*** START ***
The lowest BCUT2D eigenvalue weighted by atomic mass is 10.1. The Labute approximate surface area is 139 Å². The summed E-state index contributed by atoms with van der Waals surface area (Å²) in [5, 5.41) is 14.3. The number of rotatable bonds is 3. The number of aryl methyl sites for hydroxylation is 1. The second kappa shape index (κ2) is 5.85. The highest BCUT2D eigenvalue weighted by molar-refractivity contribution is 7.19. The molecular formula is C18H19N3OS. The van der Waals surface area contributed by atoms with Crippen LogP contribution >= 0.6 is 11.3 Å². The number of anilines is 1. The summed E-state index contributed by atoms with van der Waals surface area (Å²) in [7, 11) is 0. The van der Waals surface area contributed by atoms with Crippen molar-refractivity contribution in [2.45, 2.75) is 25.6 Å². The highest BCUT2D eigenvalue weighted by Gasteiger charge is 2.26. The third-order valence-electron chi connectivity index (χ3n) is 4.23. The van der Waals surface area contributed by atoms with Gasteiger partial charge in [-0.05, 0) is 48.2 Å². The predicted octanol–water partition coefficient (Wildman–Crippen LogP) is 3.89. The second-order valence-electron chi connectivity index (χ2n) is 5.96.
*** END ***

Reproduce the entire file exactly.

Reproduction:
The lowest BCUT2D eigenvalue weighted by atomic mass is 10.1. The Labute approximate surface area is 139 Å². The summed E-state index contributed by atoms with van der Waals surface area (Å²) in [5, 5.41) is 14.3. The number of rotatable bonds is 3. The number of aryl methyl sites for hydroxylation is 1. The second kappa shape index (κ2) is 5.85. The highest BCUT2D eigenvalue weighted by molar-refractivity contribution is 7.19. The molecular formula is C18H19N3OS. The van der Waals surface area contributed by atoms with Crippen LogP contribution >= 0.6 is 11.3 Å². The number of anilines is 1. The summed E-state index contributed by atoms with van der Waals surface area (Å²) in [7, 11) is 0. The van der Waals surface area contributed by atoms with Crippen molar-refractivity contribution in [2.45, 2.75) is 25.6 Å². The highest BCUT2D eigenvalue weighted by Gasteiger charge is 2.26. The third-order valence-electron chi connectivity index (χ3n) is 4.23. The van der Waals surface area contributed by atoms with Gasteiger partial charge in [-0.05, 0) is 48.2 Å². The predicted octanol–water partition coefficient (Wildman–Crippen LogP) is 3.89. The second-order valence-electron chi connectivity index (χ2n) is 5.96.